Aurora History

Aurora got its start when Governor John Graves Simcoe opened Yonge Street in 1796, which made the area accessible to United Empire Loyalists, loyal the British Crown during the American Revolution, and the pacifist Quakers, who began farming in the area. In 1853, the arrival of the railway helped make the town an industrial centre which soon had two farming implement factories, three sawmills, and two cabinet factories exploiting the area’s natural resources. In 1854 the community was officially named Aurora.

The community has grown significantly over the past century, with its ideal location between Toronto and Barrie, and it now has 17,000 residents. Aurora is located north of the Town of Richmond Hill, and situated on the Oak Ridges Moraine. It lies north of the east-west 401 and 407 highways and right on the north-south 409 (the extension of the Don Valley Parkway from Toronto),and the GoTrain bus/rail system.

Aurora Attractions

Aurora Community Arboretum

135 Industrial Parkway North, Aurora,

Part conservation centre, part formal parkland on a site representative of the native forests, wetlands and meadows, with lots of resident wildlife.

Aurora United Church

15186 Yonge Street, Aurora, L4G 1L9

The 1878 Gothic Revival style church was built and designed by Toronto architect Henry Langley. It replaced a little log church built in 1850. The church was hit by a severe cyclone in 1893, which damaged the steeples, and the original tall steeple was replaced with a shorter one. Following 1943 lightning storm damage, the tall spires were removed. Regular Sunday worship services are scheduled and everyone is welcome to attend.

Hillary House

15372 Yonge Street, Aurora, L4G 1N8
905 727-8991

The 1862 Hillary House is a National Historic Site and contains the furnishings and belongings of the family that lived in the house from 1876 are preserved in the house. They are open for visiting Wed to Sun, 1 pm to 5 pm.

Lake Simcoe Region Conservation Authority

120 Bayview Pkwy, Newmarket, L3Y 4X1
1-800-465-0437 Fax: 905-967-1265

We invite you to pursue a wide range of recreational opportunities in the conservation areas within the Lake Simcoe watershed. By picnicking, hiking, fishing and cross country skiing in these areas you can experience-first hand-the benefits of a healthy environment. Year round hiking opportunities exist in the following conservation areas: Scalon Creek, Thornton Bales, Sheppard’s Bush, Rogers Reservoir, Beaver River Wetlands.

Sheppard’s Bush (Aurora)

Lake Simcoe Region Conservation Authority
Access to the area is off of the Aurora Sideroad (Regional Road 15).
905-895-1281 Fax 905-853-5881

With a beautiful woodlot, groomed trails, a small stream and a covered pavilion, in the heart of Aurora, this park is popular with power walkers and picnickers alike. This 20 hectare park was donated to the Ontario Heritage Foundation in 1971 and is managed by the Conservation Authority and Town of Aurora.

Thornton Bales King

Lake Simcoe Region Conservation Authority
Access: Mulock Sideroad, 3 km west of Highway 11 (Yonge Street).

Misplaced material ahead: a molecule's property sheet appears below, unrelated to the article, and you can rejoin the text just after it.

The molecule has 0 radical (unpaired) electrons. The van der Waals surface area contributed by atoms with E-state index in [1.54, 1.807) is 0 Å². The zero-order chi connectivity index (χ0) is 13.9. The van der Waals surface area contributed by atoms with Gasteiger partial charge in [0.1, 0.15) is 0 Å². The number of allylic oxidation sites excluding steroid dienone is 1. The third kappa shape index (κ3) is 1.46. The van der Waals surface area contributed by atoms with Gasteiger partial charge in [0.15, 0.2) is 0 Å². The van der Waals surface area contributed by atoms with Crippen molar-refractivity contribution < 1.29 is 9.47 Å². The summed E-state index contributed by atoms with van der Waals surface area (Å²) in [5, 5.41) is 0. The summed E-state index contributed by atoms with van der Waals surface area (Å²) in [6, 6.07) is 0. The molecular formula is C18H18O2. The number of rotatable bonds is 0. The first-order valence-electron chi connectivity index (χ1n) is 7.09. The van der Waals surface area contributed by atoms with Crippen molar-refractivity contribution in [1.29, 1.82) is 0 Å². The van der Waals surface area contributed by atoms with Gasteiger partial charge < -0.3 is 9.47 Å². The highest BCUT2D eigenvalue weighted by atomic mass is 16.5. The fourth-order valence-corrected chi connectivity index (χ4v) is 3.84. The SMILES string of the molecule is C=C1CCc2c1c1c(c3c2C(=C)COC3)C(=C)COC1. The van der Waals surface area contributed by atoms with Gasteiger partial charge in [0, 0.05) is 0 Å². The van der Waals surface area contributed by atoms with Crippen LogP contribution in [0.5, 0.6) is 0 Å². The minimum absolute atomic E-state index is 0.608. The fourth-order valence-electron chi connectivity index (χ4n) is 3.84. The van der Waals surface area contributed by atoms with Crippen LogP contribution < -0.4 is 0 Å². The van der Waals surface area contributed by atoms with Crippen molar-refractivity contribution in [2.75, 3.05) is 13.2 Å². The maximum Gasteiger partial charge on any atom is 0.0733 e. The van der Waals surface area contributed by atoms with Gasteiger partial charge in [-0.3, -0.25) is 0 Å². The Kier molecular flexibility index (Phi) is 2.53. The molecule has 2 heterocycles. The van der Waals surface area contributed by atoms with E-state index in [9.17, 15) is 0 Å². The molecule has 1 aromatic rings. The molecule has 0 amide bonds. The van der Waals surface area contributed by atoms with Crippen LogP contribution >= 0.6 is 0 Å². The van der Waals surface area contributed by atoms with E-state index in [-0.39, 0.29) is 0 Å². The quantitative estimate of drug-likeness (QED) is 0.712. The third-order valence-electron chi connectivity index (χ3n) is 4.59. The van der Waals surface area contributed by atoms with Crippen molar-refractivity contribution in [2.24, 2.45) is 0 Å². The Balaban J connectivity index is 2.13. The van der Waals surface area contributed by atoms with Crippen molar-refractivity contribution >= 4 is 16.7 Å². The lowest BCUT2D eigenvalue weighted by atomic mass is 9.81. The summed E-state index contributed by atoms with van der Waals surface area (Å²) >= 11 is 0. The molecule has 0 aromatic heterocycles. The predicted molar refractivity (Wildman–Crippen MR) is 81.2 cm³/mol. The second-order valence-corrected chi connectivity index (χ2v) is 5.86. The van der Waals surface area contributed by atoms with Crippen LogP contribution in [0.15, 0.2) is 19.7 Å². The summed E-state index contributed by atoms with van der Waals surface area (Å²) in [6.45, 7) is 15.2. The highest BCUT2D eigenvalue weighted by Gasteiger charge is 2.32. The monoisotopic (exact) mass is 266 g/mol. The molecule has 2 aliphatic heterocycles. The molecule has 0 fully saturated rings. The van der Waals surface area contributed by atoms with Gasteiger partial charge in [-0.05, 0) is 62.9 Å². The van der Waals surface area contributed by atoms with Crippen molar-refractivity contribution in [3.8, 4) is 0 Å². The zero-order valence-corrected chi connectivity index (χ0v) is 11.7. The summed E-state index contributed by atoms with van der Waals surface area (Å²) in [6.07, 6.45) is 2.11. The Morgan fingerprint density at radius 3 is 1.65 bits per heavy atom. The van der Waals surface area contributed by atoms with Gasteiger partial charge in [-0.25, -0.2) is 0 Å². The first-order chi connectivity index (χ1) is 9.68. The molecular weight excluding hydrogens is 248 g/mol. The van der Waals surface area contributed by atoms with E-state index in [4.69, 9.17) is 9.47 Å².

905-895-1281 Fax 905-853-5881

This 20 hectare Conservation Area is famous for its steep slopes and rugged beauty, and is part of the Oak Ridges Moraine. It has an elevation drop of 54 metres from its southwest corner to its northern boundary, and has been nicknamed “The 99 Steps”, for its physical challenge for hikers along its woodland trails. You can spot pileated woodpeckers and white tail deer.

Round the Bend Farm

16225 Jane St., R.R.#1, Kettleby, L0G 1J0
905-727-0023 Fax: 905-727-0023

Buy fresh fruits and vegetables (including asparagus, strawberries, tomatoes, sweet corn, broccoli, pumpkins, squash, and gourds), flowers, hanging baskets, turkey products and home-baked pies. Open May-mid November Call for hours

Trinity Anglican Church

79 Victoria Street Aurora ON CAN L4G 1R3
905 727-6101

The original 1834 church building is now used as the chapel, and is Aurora’s prime example of Gothic Revival architecture. The adjacent modern church buildings were constructed in 2000, and hosts the congregation’s regular worshiping services.

Vanhart Greenhouses

950 Woodchoppers Lane, Kettleby, ON, L0G 1J0

An organic oasis in the Holland Landing valley. The family began farming in the early 1900s, and moved from Holland to the Holland Marsh in 1949. In the late 1970s the began growing lettuce, becoming one of the largest in the province. In the mid 1990s, developed organic growing techniques for greenhouses. Their produce is available at 6 farmers’ markets and even featured in local restaurants.

Victoria Hall

27 Mosley Street Aurora, L4G 1M1

Victoria Hall was originally built as a “Disciples of Christ” church in 1883. It housed the Aurora Library from 1945 to 1963, when Aurora built a new library to celebrate the town’s centennial. Public bookings for the hall are available.


73 Industrial Pkwy. N., Aurora, L4G 4C4

4200 square foot themed indoor playground facility that caters to private birthday parties on the week end and creative play combined with academic programmes during the week. Tiny Turtlez Room with activities tailored for children 1-5, with live pets. Jungle-themed Leaping Lizardz Room for children 5-9 with a self contained soft play structure. . Open for play Monday 9:30 to noon, Tuesday to Friday 9:30 am to 2:30 pm, and Tuesday evenings 5:30 to 7:30 pm. Admission